This Farm Animal Sanctuary Is Also a Hotel — and Its Resident Pig Is a World-famous Artist

A lot of hotels have bacon in their breakfast buffets. However Farm Sanctuary SA, a shop hotel in South Africa’s agrarian winelands, does not serve bacon; it saves pigs from becoming bacon. It’s home to the world’s only oinker artist.

” Pig-cassoooooooo!” sings Joanne Lefson in a spirited, high-pitched voice when she slides open the doors to the huge wood barn that functions as the hotel’s lobby. At the sound of her name, Pigcasso, a 1,500-pound sow asleep in a pile of straw, gradually comes to life.
She understands it’s time for two things: apples and art. “You can provide anybody a paintbrush, and they’ll know what to do with it,” Lefson, Farm Sanctuary SA’s creator, informs me as we follow Pigcasso, who clearly understands where she’s going, out the barn doors to her studio. “But there’s only one pig in the world you can provide a paintbrush to that will know what to do with it.”
Pigcasso the pig and his painting at Farm Sanctuary SA
Obviously, Pigcasso, whose paintings sell for thousands of dollars to buyers all over the world, wasn’t born with a silver brush in her mouth. In 2016 she was predestined to be somebody’s dinner. At the 11th hour, Lefson, an enthusiastic animal rights activist, rescued Pigcasso from a slaughterhouse. At the time, Lefson was developing Farm Sanctuary SA, and her brand-new rescue was intent on damaging whatever laying around in the process.

” I observed that the only thing she didn’t devour were the paintbrushes,” states Lefson. With the assistance of apples– which she utilizes as a reward– she taught the naughty little pig how to hold a brush in her mouth and use paint to a canvas. Calling the aiming artist Pigcasso was a no-brainer. Lefson, a former professional golf enthusiast now in her 50s, has actually been “saving” animals ever since she was a kid. She even wrote a book, “Ahound the World,” which narrates her journeys to lots of countries with Oscar, a Mr. Congeniality award-winning pooch she saved from the pound.
My room at Farm Sanctuary SA is the stone chapel cottage ($ 100 per night). It’s covered in photos of the late Oscar: cheezing for the camera with monks in Thailand, meeting with Maasai warriors in Kenya, and positioning in front of the Golden Gate Bridge in San Francisco. Meanwhile the barn, which in addition to the hotel’s lobby houses rescued pigs, sheep, goats, and chickens, is plastered with Pigcasso paintings and articles about the world’s only painting pig. A laminated letter from Jane Goodall, who has among Pigcasso’s paintings, reads, “I was so delighted when I heard about your painting pig. And the videos are great. Is it OK if I use one in my lectures?”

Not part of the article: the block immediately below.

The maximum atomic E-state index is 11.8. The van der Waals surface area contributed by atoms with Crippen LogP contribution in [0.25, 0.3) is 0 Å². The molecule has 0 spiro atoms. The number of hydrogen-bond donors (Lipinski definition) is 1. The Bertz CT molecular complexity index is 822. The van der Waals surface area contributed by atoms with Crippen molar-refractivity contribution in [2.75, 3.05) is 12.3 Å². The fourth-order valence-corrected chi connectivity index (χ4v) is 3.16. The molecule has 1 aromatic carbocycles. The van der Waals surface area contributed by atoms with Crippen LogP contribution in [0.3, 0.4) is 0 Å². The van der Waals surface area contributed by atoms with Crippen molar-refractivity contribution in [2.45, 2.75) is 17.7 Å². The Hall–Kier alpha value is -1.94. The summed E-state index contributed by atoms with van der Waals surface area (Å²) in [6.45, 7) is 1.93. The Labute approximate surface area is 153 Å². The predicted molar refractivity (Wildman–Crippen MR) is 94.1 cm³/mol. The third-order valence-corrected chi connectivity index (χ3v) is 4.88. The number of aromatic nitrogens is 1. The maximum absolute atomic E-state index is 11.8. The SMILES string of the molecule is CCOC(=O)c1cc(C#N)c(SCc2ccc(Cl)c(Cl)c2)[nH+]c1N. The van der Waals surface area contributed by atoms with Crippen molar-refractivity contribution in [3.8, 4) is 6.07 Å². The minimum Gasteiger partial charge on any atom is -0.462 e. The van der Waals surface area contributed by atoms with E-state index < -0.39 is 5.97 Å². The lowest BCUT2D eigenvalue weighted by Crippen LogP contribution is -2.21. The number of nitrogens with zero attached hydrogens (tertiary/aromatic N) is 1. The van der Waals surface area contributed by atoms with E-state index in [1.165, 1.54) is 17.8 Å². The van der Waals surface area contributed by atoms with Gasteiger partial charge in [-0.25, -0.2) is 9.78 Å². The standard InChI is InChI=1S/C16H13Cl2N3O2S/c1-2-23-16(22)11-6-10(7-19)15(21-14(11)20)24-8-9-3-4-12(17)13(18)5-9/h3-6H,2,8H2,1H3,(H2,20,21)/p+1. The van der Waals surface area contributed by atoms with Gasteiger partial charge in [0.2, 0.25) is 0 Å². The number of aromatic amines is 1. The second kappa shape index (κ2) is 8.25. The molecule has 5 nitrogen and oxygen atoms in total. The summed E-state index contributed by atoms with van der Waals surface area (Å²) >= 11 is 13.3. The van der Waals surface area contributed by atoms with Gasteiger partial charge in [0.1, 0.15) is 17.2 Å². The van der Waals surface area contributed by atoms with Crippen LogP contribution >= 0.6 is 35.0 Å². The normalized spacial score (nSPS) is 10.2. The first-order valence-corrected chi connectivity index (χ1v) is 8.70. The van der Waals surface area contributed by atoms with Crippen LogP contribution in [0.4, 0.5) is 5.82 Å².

The barn is also where the hotel’s cooking area is. Farm Sanctuary SA only serves vegetarian food– its objective is to “motivate a more compassionate and sustainable world”– and since it’s an open design, I can see a little lamb weaving its method in between the chef’s legs. A couple in their 20s from Austria is staying in the master suite (from $125 per night), accessible by means of the spiral staircase leading to the barn’s loft.

Farm Sanctuary SA, which functions as a sanctuary for farm animals initially and a hotel for people 2nd, has 13 spaces, all distinct in their design and spread throughout the home. The 5 most recent spaces are in the recently brought back 19th-century manor house. Guests can likewise schedule repurposed shipping containers that Lefson converted into industrial-chic small homes.
Despite the fact that it’s a working farm with animals, Farm Sanctuary SA is within strolling distance of downtown Franschhoek, a picturesque South African neighborhood about 90 minutes east of Cape Town with a population of 1,000.
I ask the Austrian couple how they discovered about Farm Sanctuary SA. “We already understood about Pigcasso,” says the female.

Pigcasso, who has actually been included on Saturday Night Live, the BBC, and CNN, just among others, is rather of a celebrity in Europe. She’s especially popular amongst art collectors.

While the Austrian couple initially simply prepared on seeing Pigcasso, while on site they choose to commission a painting. While it’s typically a private experience between the visitors, Pigcasso, and Lefson, the couple is happy to let me observe.

I view as Lefson dips the paintbrush in the color of the couple’s choosing before handing it to Pigcasso. The pig takes it in her mouth and makes a beeline for the canvas. She can paint lines, dots, and circles, and she indications every piece with her snout. After just 30 minutes, Pigcasso has actually painted three canvases for the couple, who get to pick their preferred to take home. After almost an hour of analyzing each canvas, they select a red, white, and blue number they name “The Peeps.”

I’m astonished: Pigcasso’s work truly does look like the work of Pablo Picasso. There’s even a game in the barn where you need to decide if the paintings on display screen were done by Picasso or Pigcasso. I get half of them wrong. I wish I could blame it on all the red wine I’ve been consuming– the Franschhoek Valley has lots of vineyards, and Pigcasso even has her own line of wine– but it’s only 11 a.m. I’m as sober as the little lamb is intoxicated on milk. In truth, I haven’t even had breakfast yet.

Now that the painting session is over, I’m going to strike up Farm Sanctuary SA’s kitchen area. I’m not exactly sure what they’re serving at this hour, but I understand one thing: it’s not ham and eggs.

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